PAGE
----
Many of us, including myself, look forward to every single one of Stephen King's books. And that's saying something, because he has exceptional range to his writing. His publishing career began in 1974 with Carrie. He followed that up with Salem's Lot in 1975 and The Shining in 1978. That's a pretty good run in itself, but of course 45 years later he is just as relevant as ever. And he hasn't slowed down; if anything, he may have become more prolific.
King's latest novel is The Institute. It marks a return to writing that places kids at the center of the action--and for that reason the book has been compared to It, which itself has had new life breathed into it with the recent release of two movies based on the novel. But The Institute shares only a casual similarity to It. Late one night, Luke Ellis's parents are murdered and he is whisked off to a place full of gifted children. But this isn't Hogwarts. It's something much darker, a place run by evil people with ill intentions. Longtime readers of King's work will find some vintage King lurking in there, too.
We asked Stephen King what he has been reading and loving lately. Here are his picks below. You might want to check out one of them after you finish The Institute.
It’s one of the best house-by-house, street-by-street battle accounts I have ever read, but it’s more. In explaining why the battle for Fallujah had to be fought twice, West makes it clear why “winning” in Iraq was next to impossible.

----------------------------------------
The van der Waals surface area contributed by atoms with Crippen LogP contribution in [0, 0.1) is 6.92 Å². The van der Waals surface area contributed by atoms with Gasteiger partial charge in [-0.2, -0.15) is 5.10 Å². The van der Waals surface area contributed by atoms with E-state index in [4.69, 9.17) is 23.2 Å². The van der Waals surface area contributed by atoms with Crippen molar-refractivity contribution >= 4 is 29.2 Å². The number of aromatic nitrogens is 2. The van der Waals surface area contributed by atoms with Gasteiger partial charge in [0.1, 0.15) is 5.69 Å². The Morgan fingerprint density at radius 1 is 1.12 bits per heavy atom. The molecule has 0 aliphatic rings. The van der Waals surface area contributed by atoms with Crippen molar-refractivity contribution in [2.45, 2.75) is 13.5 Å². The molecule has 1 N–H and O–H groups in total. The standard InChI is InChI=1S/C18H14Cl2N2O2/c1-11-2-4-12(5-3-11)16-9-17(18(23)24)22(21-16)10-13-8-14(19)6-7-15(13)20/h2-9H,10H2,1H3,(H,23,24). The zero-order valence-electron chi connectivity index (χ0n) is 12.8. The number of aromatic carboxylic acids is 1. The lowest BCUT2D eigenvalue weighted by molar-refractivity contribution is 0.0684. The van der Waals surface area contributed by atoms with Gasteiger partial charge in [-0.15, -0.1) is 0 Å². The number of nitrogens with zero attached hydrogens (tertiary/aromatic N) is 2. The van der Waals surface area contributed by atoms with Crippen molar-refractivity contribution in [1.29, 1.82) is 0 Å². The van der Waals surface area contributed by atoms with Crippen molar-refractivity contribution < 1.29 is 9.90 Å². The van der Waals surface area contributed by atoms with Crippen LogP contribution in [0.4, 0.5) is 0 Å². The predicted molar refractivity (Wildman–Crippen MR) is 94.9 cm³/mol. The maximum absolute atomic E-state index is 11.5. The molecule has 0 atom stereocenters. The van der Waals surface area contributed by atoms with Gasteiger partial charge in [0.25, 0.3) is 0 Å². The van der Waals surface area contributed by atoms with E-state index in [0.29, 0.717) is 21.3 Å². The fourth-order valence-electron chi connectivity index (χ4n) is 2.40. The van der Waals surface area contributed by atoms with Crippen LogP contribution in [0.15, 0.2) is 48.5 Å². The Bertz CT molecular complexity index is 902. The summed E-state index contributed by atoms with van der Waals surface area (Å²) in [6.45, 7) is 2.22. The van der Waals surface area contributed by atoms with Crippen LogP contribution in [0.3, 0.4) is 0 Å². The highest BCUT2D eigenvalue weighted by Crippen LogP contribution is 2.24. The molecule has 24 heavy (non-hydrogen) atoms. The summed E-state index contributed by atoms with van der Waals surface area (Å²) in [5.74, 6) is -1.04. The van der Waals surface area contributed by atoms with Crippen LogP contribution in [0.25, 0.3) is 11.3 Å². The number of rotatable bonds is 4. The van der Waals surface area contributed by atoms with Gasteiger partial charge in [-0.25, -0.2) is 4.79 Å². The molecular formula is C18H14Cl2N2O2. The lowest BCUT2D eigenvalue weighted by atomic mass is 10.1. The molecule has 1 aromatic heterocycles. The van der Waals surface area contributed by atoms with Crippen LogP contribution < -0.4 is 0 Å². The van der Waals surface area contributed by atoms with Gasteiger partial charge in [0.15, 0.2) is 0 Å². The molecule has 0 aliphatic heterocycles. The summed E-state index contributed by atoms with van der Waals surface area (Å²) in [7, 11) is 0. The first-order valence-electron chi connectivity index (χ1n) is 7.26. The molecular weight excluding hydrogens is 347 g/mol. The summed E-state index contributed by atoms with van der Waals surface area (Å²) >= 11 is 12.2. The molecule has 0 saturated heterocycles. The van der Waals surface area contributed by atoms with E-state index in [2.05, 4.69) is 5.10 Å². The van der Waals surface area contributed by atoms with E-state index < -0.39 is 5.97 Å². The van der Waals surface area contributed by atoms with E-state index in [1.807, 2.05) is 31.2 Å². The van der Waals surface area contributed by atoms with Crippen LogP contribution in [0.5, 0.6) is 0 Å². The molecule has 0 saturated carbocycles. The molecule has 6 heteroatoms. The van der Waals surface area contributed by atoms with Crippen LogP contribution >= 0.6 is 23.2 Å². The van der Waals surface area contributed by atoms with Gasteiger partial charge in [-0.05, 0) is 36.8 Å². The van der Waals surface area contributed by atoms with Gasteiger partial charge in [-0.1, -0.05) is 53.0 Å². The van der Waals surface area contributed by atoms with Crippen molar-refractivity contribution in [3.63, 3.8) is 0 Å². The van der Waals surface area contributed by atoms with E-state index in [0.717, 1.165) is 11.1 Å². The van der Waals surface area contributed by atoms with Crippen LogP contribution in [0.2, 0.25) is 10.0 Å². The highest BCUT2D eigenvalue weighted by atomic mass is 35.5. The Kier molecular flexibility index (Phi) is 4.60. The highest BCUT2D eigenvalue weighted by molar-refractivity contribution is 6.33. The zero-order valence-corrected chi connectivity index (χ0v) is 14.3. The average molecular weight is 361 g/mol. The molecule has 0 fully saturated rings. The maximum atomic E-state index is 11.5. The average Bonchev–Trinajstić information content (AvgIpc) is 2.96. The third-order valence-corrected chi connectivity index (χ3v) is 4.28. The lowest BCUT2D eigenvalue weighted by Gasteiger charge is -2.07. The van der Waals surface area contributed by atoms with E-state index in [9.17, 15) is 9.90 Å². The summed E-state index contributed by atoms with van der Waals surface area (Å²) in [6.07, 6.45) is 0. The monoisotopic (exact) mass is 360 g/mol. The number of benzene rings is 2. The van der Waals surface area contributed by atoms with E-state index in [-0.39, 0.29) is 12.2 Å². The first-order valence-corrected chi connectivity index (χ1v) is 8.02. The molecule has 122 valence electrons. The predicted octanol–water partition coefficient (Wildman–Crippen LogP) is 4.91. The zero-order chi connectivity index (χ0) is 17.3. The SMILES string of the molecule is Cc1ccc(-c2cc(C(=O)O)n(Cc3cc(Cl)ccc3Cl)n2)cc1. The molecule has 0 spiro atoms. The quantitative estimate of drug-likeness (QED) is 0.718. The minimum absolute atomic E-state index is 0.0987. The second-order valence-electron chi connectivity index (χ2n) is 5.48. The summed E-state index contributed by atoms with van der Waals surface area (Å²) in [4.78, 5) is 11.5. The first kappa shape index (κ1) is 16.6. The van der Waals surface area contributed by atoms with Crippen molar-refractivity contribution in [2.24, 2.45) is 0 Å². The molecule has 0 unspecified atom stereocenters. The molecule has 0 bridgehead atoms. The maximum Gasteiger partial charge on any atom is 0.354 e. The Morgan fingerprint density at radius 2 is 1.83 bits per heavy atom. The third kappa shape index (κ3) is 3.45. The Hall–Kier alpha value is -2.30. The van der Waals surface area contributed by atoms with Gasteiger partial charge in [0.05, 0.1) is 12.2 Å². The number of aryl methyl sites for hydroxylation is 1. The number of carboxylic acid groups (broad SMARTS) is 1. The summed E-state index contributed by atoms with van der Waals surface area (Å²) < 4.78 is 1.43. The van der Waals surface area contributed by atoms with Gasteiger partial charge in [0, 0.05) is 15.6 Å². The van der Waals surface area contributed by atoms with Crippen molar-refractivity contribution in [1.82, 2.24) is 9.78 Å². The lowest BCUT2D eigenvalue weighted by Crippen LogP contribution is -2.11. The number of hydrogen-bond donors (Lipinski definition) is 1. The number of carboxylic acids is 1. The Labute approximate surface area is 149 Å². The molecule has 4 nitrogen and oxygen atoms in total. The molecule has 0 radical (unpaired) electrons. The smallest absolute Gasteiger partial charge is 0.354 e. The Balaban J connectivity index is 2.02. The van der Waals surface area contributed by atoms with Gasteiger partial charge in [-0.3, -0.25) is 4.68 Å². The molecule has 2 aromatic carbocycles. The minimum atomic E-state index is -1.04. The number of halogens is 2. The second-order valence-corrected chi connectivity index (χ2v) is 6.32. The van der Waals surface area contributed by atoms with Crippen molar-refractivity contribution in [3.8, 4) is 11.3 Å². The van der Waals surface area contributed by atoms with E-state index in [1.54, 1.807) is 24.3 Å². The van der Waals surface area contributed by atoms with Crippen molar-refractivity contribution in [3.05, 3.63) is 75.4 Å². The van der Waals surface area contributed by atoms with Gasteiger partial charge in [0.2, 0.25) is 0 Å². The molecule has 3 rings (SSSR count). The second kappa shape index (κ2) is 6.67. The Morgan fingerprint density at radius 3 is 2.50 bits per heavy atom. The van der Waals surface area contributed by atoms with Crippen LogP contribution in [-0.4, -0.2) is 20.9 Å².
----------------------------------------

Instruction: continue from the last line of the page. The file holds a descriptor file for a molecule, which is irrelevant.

Good Girl, Bad Girl: A Novel by Michael Robotham
Robotham is one of the half a dozen or so great suspense novelists now working, and this story of a psychologist’s efforts to unravel twin mysteries—a current murder and the riddle of the orphan girl he more or less adopts—is one of his best.
The Paris Diversion: A Novel by Chris Pavone
A man with a suicide vest filled with radioactive material stands in front of the Louvre, threatening to detonate it, but this is only the beginning of a complicated plot to steal big money and exact revenge. The story unspools over just a few hours, and you won’t stop reading until the final devastating pages.
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